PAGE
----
The UK has called on the European Union to prevent sensitive government information leaking out after Brexit, in a tit-for-tat proposal that underlines the increasing distrust between London and Brussels.
In the latest in a series of position papers outlining the two sides’ legal obligations upon separation, British officials have demanded that any information marked classified before Britain leaves the EU should continue to enjoy similar protection after Brexit.
Such protection might cover sensitive economic data shared during previous EU trade discussions, which could prove more sensitive now Britain is seeking to strike rival bilateral deals.
The new UK paper on confidentiality and access to documents mirrors a similar document produced by the EU negotiator, Michel Barnier, in June and, in itself, is unlikely to be as contentious as the many areas of policy divergence.
However, it follows tensions over confidentiality in Brussels, where some British nationals working for the European commission complain of being frozen out of work where their loyalty to the EU is suspected as potentially compromised by Brexit.
The proposed reciprocal nature of the deal to extend confidentiality has also attracted criticism from transparency campaigners in Britain, who say it may give the government more excuses to hide embarrassing information from the public.
David Lowry, an expert on the nuclear industry, claimed the “current regime of sharing documents confidentially with the European commission covers up government duplicity”.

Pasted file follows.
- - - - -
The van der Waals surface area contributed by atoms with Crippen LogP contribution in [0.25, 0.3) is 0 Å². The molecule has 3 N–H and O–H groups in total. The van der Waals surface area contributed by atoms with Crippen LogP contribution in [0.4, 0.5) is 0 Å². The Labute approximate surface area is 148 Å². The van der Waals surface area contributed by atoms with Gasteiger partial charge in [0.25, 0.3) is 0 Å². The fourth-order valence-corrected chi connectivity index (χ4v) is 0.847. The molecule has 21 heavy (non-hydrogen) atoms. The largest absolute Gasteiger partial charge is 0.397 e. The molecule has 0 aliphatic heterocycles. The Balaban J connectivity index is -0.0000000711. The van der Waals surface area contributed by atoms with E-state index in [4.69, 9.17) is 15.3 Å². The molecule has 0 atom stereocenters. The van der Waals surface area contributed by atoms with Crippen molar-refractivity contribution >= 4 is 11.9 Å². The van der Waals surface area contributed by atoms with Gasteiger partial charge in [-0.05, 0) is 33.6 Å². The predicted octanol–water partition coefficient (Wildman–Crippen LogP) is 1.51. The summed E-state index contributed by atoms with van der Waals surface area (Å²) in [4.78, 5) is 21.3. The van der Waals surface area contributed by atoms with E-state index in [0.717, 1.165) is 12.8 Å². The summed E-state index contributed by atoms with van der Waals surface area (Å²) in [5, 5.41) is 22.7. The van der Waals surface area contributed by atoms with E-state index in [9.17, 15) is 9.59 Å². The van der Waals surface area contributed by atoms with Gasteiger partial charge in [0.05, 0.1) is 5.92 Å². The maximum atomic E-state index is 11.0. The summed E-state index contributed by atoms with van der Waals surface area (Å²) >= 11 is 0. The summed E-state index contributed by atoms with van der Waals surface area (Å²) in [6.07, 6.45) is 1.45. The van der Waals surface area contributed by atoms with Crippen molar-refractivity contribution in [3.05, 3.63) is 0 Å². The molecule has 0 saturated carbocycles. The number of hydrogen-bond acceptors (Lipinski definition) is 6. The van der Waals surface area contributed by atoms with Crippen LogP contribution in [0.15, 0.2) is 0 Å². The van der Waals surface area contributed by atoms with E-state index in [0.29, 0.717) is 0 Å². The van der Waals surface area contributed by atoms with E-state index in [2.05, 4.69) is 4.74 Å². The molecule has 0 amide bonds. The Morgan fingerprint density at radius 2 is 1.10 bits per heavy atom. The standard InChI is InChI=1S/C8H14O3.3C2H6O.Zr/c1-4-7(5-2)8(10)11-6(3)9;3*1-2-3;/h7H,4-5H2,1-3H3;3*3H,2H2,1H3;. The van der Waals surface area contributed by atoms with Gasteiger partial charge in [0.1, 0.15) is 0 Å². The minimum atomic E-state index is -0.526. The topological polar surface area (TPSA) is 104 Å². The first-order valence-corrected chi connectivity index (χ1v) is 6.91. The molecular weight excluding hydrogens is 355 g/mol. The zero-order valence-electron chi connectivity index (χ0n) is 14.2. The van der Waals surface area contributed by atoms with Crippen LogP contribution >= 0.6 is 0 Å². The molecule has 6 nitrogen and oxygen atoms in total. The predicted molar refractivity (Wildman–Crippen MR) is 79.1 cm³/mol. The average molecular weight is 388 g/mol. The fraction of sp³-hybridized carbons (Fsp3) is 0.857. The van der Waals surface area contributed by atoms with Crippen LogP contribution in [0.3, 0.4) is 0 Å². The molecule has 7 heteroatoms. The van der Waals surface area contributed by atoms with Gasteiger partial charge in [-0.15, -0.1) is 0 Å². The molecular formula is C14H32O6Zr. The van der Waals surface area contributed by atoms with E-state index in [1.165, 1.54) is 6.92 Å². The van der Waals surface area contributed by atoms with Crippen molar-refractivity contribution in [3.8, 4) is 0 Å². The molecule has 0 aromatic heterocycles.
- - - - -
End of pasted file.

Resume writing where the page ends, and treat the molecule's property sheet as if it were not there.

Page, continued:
“[This] denies citizens the opportunity to assess the integrity of documents provided in secret to the commission that directly impacts on public policy and spending of taxpayers’ money,” he said. “The government wants to maintain this exclusion of British citizens from what they are doing.”
The Department for Exiting the European Union argues it is important that both sides have equal trust in the ongoing security of shared information.
‘“The UK considers that arrangements agreed with respect to confidentiality and the handling of information produced while it was a member state should be reciprocal,” it said. “Individuals (of any nationality) who are bound … prior to the UK’s withdrawal, should continue, after the UK’s withdrawal, to respect their obligations in respect of information obtained through this work,” said the paper, which is the second in a flurry of policy statements expected this week.
DExEU also made further demands in response to Barnier’s proposal on the rules governing commerce during the separation period. The EU had called for “goods on the market” to be subject to existing consumer protection, but the UK has suggested that lucrative service sector contracts enjoy the same protection.
The UK is seeking to demonstrate that the EU has more to lose by not agreeing comprehensive free trade agreements, and that talks must run in parallel with separation discussions.
“These papers will help give businesses and consumers certainty and confidence in the UK’s status as an economic powerhouse after we have left the EU,” said the Brexit secretary, David Davis. “They also show that as we enter the third round of negotiations, it is clear that our separation from the EU and future relationship are inextricably linked.”
Last week the UK issued papers on customs and Northern Ireland, having previously been criticised for dragging its heels during early negotiation rounds.
Three more papers are expected this week, including one on the vital issue of how future dealings between the UK and EU can be subject to court oversight.
Barnier has called for an ongoing role for the European court of justice, but Davis is expected to suggest an alternative modelled on a similar arbitration court used by members of the European Free Trade Association.